Astros-Twins ALDS Preview: Which Starting Rotation Has the Edge?
Image courtesy of © Jordan Johnson-USA TODAY SportsIn Game 1 on Tuesday, Kenta Maeda will oppose Zack Greinke. That’s a pretty classic matchup, featuring veterans with ample postseason experience and the ability to dominate when they’re in command of their full arsenal. The numbers say Maeda is better than Greinke right now, though, and in watching the two pitch, one gets exactly the same impression. Maeda’s ability to pitch primarily with his secondary stuff has surpassed that of Greinke, as the former Cy Young winner has tried to manage a significant loss of velocity.
(To derive these estimates, I’ve averaged the player’s projected stats for 2020 from Baseball Prospectus’s PECOTA system with their actual numbers, giving both data points equal weight, because a 60-game season (shortened, in some cases, by trips to the injured list) shouldn’t color our perceptions of pitchers entirely. This is a reasonable projection of each pitcher’s true talent at this moment, from a purely statistical, performance-informed lens.)
Maeda can more easily miss bats, at this stage, and has a bigger margin for error, and it shows up in his advanced pitching metrics. Throwing both his slider and his changeup to hitters on either side of the plate makes a huge difference for him. Greinke, though known as an enthusiastic and frequent tinkerer, has never shown the willingness to lean on pitches other than his fastball as hard as Maeda has done in his first season with the Twins. That’s good news for the Twins, who struggle when a pitcher refuses to give in and throw them fastballs in traditional fastball counts.
Game 2 will probably be the first chance to see how Houston’s pitching plan for the series diverges from that of the Twins. Whereas Minnesota will go to their second-biggest name, the Astros reportedly plan to use Framber Valdez as a reliever. Valdez had the best numbers among all Astros starters this season. In fact, the only AL pitchers who finished with more Wins Above Replacement Player (WARP), according to Baseball Prospectus, were Shane Bieber and Maeda.
Instead of the left-handed Valdez, who might make multiple multi-inning appearances even in a three-game set, Baker will hand the ball to José Urquidy in Game 2. Interestingly, Urquidy bears some similarities to José Berríos. Both are relatively short right-handers. Both have big, two-plane breaking balls, though whereas Berríos throws just that one curve, Urquidy has both his slider and a truer curveball, with great vertical depth. Both are at their best when they’re able to work both laterally and vertically within the zone, making the most of their four-pitch mixes. Though far less experienced at the upper levels, Urquidy is only a year younger than Berríos.
Coming into this season, in fact, Urquidy might have been considered a better bet than Berríos. After his ascendant 2019, which culminated in a start in Game 4 of the World Series, he had better projected numbers than Berríos. He missed most of the season, though, after testing positive for COVID-19 at the beginning of the July training camp and spending the first month of the campaign on the injured list for undisclosed reasons.
Since returning to the Astros, Urquidy has a great ERA, but his peripheral numbers are much shakier. As a result, Berríos now projects as the better of the two starters.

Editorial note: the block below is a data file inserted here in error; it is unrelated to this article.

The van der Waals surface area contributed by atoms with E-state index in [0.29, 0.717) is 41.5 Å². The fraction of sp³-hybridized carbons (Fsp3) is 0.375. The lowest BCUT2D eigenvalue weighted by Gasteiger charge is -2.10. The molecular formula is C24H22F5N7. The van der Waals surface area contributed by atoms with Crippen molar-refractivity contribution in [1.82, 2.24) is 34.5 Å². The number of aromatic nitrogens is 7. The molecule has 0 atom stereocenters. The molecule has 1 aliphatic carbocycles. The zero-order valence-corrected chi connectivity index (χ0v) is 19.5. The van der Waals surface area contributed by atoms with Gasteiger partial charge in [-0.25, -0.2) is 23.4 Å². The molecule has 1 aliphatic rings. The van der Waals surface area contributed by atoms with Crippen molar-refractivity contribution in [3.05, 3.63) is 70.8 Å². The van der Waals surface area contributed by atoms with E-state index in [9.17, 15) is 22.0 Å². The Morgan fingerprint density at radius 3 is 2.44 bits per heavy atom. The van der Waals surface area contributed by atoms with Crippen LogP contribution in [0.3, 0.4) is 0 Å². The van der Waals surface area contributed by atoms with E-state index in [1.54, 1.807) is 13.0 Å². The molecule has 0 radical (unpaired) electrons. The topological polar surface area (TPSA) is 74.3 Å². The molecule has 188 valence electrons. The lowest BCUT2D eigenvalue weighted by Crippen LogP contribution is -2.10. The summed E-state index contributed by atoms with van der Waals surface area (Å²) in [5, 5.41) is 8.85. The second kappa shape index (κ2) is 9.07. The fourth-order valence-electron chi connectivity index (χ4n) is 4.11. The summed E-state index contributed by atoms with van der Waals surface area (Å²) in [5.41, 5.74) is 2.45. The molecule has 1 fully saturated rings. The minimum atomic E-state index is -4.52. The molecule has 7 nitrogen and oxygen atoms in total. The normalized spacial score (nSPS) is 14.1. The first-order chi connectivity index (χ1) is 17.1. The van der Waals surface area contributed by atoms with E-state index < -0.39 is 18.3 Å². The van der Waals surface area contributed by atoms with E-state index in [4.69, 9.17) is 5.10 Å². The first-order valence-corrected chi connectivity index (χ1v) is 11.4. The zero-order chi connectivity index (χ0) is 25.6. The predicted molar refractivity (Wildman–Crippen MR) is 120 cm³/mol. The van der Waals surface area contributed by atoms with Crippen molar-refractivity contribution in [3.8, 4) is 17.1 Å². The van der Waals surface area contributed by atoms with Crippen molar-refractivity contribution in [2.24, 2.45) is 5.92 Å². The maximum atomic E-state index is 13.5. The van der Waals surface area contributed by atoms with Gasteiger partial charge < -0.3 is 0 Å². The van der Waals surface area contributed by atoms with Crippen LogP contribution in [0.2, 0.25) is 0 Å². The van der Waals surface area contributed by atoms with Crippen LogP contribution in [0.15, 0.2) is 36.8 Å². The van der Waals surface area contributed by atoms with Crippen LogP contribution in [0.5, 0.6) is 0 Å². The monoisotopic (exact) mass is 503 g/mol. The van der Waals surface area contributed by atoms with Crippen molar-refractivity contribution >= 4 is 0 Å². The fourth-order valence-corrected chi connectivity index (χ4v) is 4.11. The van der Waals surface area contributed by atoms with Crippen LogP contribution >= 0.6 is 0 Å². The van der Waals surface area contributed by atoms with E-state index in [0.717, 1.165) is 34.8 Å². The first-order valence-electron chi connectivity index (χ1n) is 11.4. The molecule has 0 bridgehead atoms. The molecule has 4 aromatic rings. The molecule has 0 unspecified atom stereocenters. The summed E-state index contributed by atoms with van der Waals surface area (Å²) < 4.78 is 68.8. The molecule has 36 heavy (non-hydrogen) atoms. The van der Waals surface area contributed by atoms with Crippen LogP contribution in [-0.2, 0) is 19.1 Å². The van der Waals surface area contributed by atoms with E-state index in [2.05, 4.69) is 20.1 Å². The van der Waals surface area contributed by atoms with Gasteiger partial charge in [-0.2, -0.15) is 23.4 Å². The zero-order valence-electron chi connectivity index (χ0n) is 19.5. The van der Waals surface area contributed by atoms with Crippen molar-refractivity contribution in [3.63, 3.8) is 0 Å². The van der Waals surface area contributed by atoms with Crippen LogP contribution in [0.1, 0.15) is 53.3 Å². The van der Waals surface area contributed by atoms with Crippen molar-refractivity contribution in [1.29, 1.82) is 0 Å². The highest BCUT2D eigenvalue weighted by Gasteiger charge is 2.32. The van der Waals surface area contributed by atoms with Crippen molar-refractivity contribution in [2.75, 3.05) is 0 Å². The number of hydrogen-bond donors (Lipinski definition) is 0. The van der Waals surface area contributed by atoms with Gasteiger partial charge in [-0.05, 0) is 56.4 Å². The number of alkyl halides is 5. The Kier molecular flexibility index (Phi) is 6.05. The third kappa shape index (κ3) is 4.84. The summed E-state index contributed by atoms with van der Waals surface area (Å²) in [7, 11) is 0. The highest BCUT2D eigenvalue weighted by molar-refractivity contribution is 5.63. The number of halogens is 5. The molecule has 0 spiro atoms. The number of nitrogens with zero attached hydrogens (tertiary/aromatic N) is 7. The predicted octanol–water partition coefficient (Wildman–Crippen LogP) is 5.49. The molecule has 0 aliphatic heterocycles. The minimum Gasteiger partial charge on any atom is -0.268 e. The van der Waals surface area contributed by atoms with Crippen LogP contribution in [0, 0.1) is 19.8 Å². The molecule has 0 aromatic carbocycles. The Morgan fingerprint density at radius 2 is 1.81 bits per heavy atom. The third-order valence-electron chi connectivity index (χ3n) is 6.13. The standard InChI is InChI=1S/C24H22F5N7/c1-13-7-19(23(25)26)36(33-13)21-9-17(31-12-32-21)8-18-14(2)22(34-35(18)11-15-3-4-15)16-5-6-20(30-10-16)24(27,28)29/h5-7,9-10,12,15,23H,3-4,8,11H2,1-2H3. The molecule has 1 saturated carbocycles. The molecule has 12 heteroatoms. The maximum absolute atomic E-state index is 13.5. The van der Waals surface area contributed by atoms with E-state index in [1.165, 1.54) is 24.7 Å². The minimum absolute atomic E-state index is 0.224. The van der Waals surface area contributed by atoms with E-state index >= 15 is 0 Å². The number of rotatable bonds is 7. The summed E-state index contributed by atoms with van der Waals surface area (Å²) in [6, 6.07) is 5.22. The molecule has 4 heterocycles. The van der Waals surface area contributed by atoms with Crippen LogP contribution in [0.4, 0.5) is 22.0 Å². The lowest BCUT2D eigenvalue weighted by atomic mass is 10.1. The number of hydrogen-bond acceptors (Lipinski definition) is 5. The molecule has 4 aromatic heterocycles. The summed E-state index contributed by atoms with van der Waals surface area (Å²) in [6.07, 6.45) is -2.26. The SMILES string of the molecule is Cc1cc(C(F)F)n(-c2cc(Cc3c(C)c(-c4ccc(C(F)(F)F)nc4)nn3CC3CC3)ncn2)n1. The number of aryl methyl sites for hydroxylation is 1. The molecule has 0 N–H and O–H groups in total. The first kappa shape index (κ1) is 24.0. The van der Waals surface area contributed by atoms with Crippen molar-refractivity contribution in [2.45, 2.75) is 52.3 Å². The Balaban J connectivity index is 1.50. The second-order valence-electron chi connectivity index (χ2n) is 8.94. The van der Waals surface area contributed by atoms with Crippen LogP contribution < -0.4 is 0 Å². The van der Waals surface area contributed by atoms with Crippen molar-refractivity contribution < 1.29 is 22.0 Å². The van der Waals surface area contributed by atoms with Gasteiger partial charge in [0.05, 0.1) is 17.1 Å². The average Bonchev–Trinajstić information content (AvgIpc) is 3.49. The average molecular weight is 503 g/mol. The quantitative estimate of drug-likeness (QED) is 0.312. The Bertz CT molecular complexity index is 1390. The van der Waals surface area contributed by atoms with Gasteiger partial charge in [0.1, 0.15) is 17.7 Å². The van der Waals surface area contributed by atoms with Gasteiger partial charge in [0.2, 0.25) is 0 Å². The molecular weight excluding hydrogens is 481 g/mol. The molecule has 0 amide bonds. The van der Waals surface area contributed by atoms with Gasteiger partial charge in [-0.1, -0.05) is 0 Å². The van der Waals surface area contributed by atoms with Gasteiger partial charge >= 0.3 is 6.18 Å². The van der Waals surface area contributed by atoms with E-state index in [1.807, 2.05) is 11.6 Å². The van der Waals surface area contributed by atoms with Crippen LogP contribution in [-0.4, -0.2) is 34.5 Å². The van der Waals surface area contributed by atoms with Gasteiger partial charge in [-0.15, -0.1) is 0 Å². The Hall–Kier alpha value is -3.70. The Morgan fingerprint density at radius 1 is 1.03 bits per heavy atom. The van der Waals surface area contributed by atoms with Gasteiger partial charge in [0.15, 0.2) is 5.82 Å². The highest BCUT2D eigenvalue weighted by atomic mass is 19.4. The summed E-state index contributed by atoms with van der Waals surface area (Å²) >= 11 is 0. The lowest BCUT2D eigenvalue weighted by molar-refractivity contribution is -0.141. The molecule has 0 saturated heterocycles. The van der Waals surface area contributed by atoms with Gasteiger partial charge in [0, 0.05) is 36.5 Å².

We’ve seen such inconsistency from Berríos this year that it’s hard to feel overwhelmingly confident about this matchup. Urquidy has great stuff, not only with the aforementioned breaking balls, but with a four-seamer that works well at the top of the zone and a changeup that can really run away from left-handed batters. He’s probably somewhat closer to his preseason projections, and to his actual ERA, than to his dim advanced metrics, but with such a disrupted start to the season, it could also be that he’s just not going to be his best self in 2020.
If a Game 3 is necessary, the matchup of the starters will be as tight as the series itself. Michael Pineda has been solid since completing his suspension and rejoining the Twins rotation, but Lance McCullers, Jr. can dominate opposing batters with his power curveball, and he’s looked good since returning after a lengthy Tommy John rehab process.
Pineda’s slider should be highly effective against Houston’s heavily right-handed lineup, as it was when he faced similar offensive teams early this year. He’s fooled people a bit less with each start, though, and Rocco Baldelli figures to give him less time to struggle before going to the bullpen than he will with Maeda or Berríos. McCullers, meanwhile, has gotten right back into the habit of throwing a steady diet of curves, but they play a bit less effectively now that he seems to have left two miles per hour and a couple of inches of movement on the operating table.
If the series gets this far, it should be a tightly contested final game. These starters are almost identical in their overall quality at this point. It might well come down to whether Houston can still effectively deploy Valdez as a fireman after McCullers starts to flag, or whether the Twins can successfully fire their string of bullpen bullets past Houston and eke out a victory.
Overall, the Twins have the better starting staff for this short series. The margins are small enough, though, that variance will swallow the advantage. This battle won’t come down to which starters are better, because neither side’s are sufficiently better to show that here. It will come down, instead, to who executes better, avoids mental pitfalls, and is lifted at the right time by their manager. Given the track records of all six of these guys, though, it’s no easier to tell who might do those things right in a big game than it is to discern which one is better, in general. That’s what makes playoff baseball so much fun.
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